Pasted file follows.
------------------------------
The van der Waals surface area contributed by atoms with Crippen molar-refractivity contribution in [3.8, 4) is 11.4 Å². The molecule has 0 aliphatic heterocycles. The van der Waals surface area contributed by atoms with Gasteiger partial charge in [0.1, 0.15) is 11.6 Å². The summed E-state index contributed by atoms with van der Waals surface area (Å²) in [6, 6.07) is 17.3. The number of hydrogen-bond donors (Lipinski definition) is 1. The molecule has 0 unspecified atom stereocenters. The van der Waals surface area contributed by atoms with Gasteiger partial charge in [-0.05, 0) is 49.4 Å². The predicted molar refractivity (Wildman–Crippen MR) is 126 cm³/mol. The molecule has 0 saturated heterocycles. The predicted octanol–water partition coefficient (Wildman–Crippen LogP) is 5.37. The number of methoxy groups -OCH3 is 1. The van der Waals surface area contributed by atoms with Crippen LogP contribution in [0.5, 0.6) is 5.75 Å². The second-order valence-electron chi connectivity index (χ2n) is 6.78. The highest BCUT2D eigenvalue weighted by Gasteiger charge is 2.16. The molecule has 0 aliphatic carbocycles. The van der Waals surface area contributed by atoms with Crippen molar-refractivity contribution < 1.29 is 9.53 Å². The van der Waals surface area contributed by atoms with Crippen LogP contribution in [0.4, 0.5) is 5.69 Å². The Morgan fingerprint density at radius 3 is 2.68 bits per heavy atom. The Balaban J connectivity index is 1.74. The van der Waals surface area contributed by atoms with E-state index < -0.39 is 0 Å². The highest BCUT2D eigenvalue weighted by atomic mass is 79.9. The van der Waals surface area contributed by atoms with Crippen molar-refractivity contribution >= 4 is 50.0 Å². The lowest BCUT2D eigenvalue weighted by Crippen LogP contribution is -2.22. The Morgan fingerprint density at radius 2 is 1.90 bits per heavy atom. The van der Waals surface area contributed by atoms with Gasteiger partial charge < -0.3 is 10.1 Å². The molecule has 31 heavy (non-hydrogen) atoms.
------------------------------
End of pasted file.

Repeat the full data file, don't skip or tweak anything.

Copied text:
The van der Waals surface area contributed by atoms with Crippen molar-refractivity contribution in [3.8, 4) is 11.4 Å². The molecule has 0 aliphatic heterocycles. The van der Waals surface area contributed by atoms with Gasteiger partial charge in [0.1, 0.15) is 11.6 Å². The summed E-state index contributed by atoms with van der Waals surface area (Å²) in [6, 6.07) is 17.3. The number of hydrogen-bond donors (Lipinski definition) is 1. The molecule has 0 unspecified atom stereocenters. The van der Waals surface area contributed by atoms with Gasteiger partial charge in [-0.05, 0) is 49.4 Å². The predicted molar refractivity (Wildman–Crippen MR) is 126 cm³/mol. The molecule has 0 saturated heterocycles. The predicted octanol–water partition coefficient (Wildman–Crippen LogP) is 5.37. The number of methoxy groups -OCH3 is 1. The van der Waals surface area contributed by atoms with Crippen LogP contribution in [0.5, 0.6) is 5.75 Å². The second-order valence-electron chi connectivity index (χ2n) is 6.78. The highest BCUT2D eigenvalue weighted by Gasteiger charge is 2.16. The molecule has 0 aliphatic carbocycles. The van der Waals surface area contributed by atoms with Crippen molar-refractivity contribution < 1.29 is 9.53 Å². The van der Waals surface area contributed by atoms with Crippen LogP contribution in [0.4, 0.5) is 5.69 Å². The Morgan fingerprint density at radius 3 is 2.68 bits per heavy atom. The Balaban J connectivity index is 1.74. The van der Waals surface area contributed by atoms with E-state index < -0.39 is 0 Å². The highest BCUT2D eigenvalue weighted by atomic mass is 79.9. The van der Waals surface area contributed by atoms with Crippen molar-refractivity contribution >= 4 is 50.0 Å². The lowest BCUT2D eigenvalue weighted by Crippen LogP contribution is -2.22. The Morgan fingerprint density at radius 2 is 1.90 bits per heavy atom. The van der Waals surface area contributed by atoms with Gasteiger partial charge < -0.3 is 10.1 Å². The molecule has 31 heavy (non-hydrogen) atoms.